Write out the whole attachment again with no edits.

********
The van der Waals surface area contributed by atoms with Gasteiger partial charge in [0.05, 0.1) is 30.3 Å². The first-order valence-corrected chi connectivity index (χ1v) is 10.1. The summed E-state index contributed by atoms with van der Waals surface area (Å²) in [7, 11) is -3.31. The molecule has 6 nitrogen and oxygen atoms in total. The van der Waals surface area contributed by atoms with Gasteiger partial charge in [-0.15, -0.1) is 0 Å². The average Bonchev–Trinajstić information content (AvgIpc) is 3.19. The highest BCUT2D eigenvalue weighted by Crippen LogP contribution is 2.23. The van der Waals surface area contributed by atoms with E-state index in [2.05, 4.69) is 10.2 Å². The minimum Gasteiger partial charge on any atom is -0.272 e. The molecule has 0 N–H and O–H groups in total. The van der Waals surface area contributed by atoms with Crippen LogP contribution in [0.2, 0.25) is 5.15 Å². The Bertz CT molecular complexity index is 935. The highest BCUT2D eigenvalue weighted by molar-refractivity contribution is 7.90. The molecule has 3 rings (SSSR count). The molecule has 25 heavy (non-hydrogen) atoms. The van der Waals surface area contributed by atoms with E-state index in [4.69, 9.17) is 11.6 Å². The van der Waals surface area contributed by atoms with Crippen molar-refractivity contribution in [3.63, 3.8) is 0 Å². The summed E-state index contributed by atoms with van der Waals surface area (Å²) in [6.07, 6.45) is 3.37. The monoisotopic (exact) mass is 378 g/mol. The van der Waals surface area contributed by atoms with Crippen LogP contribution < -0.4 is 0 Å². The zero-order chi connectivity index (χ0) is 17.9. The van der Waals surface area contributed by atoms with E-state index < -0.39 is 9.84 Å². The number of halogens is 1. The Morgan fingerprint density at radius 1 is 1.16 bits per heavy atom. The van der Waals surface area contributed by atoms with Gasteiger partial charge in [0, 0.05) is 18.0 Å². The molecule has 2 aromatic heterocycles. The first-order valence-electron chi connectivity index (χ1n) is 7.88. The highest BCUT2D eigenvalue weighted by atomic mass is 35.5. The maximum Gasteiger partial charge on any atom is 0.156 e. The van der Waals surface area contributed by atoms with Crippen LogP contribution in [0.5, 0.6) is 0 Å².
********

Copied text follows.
The van der Waals surface area contributed by atoms with Gasteiger partial charge in [0.05, 0.1) is 30.3 Å². The first-order valence-corrected chi connectivity index (χ1v) is 10.1. The summed E-state index contributed by atoms with van der Waals surface area (Å²) in [7, 11) is -3.31. The molecule has 6 nitrogen and oxygen atoms in total. The van der Waals surface area contributed by atoms with Gasteiger partial charge in [-0.15, -0.1) is 0 Å². The average Bonchev–Trinajstić information content (AvgIpc) is 3.19. The highest BCUT2D eigenvalue weighted by Crippen LogP contribution is 2.23. The van der Waals surface area contributed by atoms with E-state index in [2.05, 4.69) is 10.2 Å². The minimum Gasteiger partial charge on any atom is -0.272 e. The molecule has 0 N–H and O–H groups in total. The van der Waals surface area contributed by atoms with Crippen LogP contribution in [0.2, 0.25) is 5.15 Å². The Bertz CT molecular complexity index is 935. The highest BCUT2D eigenvalue weighted by molar-refractivity contribution is 7.90. The molecule has 3 rings (SSSR count). The molecule has 25 heavy (non-hydrogen) atoms. The van der Waals surface area contributed by atoms with E-state index in [4.69, 9.17) is 11.6 Å². The van der Waals surface area contributed by atoms with Crippen molar-refractivity contribution in [3.63, 3.8) is 0 Å². The summed E-state index contributed by atoms with van der Waals surface area (Å²) in [6.07, 6.45) is 3.37. The monoisotopic (exact) mass is 378 g/mol. The van der Waals surface area contributed by atoms with Crippen LogP contribution < -0.4 is 0 Å². The zero-order chi connectivity index (χ0) is 17.9. The van der Waals surface area contributed by atoms with E-state index < -0.39 is 9.84 Å². The number of halogens is 1. The Morgan fingerprint density at radius 1 is 1.16 bits per heavy atom. The van der Waals surface area contributed by atoms with Gasteiger partial charge in [0, 0.05) is 18.0 Å². The molecule has 2 aromatic heterocycles. The first-order valence-electron chi connectivity index (χ1n) is 7.88. The highest BCUT2D eigenvalue weighted by atomic mass is 35.5. The maximum Gasteiger partial charge on any atom is 0.156 e. The van der Waals surface area contributed by atoms with Crippen LogP contribution in [0.5, 0.6) is 0 Å².